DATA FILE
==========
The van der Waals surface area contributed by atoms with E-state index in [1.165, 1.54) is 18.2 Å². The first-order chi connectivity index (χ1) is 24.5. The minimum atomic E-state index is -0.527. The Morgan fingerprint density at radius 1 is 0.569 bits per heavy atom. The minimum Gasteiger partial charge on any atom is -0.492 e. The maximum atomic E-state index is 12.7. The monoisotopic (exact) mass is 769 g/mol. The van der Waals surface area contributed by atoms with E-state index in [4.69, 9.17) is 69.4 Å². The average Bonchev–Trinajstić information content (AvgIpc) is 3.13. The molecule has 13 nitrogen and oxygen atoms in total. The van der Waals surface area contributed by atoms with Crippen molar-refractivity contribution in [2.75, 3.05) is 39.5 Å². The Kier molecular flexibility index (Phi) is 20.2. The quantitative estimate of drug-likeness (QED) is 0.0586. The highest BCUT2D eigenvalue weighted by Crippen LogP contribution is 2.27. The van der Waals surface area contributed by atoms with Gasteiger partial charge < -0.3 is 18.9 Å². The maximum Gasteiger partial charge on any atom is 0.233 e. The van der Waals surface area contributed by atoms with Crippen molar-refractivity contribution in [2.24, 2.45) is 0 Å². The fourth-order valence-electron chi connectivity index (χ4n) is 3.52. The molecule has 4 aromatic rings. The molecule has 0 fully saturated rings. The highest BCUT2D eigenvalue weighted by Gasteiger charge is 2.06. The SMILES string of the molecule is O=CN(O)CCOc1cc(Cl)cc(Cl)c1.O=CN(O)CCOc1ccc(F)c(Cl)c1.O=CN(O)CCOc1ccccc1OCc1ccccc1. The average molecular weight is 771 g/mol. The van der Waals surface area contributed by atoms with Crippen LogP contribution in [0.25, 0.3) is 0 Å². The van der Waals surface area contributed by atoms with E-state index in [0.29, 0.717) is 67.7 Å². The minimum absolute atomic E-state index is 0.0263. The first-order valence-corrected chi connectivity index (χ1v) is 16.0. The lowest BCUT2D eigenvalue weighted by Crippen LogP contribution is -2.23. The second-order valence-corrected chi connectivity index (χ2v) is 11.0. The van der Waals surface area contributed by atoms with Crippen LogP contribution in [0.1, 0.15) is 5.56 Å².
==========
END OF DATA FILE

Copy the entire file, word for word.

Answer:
The van der Waals surface area contributed by atoms with E-state index in [1.165, 1.54) is 18.2 Å². The first-order chi connectivity index (χ1) is 24.5. The minimum atomic E-state index is -0.527. The Morgan fingerprint density at radius 1 is 0.569 bits per heavy atom. The minimum Gasteiger partial charge on any atom is -0.492 e. The maximum atomic E-state index is 12.7. The monoisotopic (exact) mass is 769 g/mol. The van der Waals surface area contributed by atoms with E-state index in [4.69, 9.17) is 69.4 Å². The average Bonchev–Trinajstić information content (AvgIpc) is 3.13. The molecule has 13 nitrogen and oxygen atoms in total. The van der Waals surface area contributed by atoms with Crippen molar-refractivity contribution in [2.75, 3.05) is 39.5 Å². The Kier molecular flexibility index (Phi) is 20.2. The quantitative estimate of drug-likeness (QED) is 0.0586. The highest BCUT2D eigenvalue weighted by Crippen LogP contribution is 2.27. The van der Waals surface area contributed by atoms with Gasteiger partial charge < -0.3 is 18.9 Å². The maximum Gasteiger partial charge on any atom is 0.233 e. The van der Waals surface area contributed by atoms with Crippen molar-refractivity contribution in [2.24, 2.45) is 0 Å². The fourth-order valence-electron chi connectivity index (χ4n) is 3.52. The molecule has 4 aromatic rings. The molecule has 0 fully saturated rings. The highest BCUT2D eigenvalue weighted by Gasteiger charge is 2.06. The SMILES string of the molecule is O=CN(O)CCOc1cc(Cl)cc(Cl)c1.O=CN(O)CCOc1ccc(F)c(Cl)c1.O=CN(O)CCOc1ccccc1OCc1ccccc1. The average molecular weight is 771 g/mol. The van der Waals surface area contributed by atoms with Crippen LogP contribution in [0.25, 0.3) is 0 Å². The van der Waals surface area contributed by atoms with E-state index in [0.29, 0.717) is 67.7 Å². The minimum absolute atomic E-state index is 0.0263. The first-order valence-corrected chi connectivity index (χ1v) is 16.0. The lowest BCUT2D eigenvalue weighted by Crippen LogP contribution is -2.23. The second-order valence-corrected chi connectivity index (χ2v) is 11.0. The van der Waals surface area contributed by atoms with Crippen LogP contribution in [0.1, 0.15) is 5.56 Å².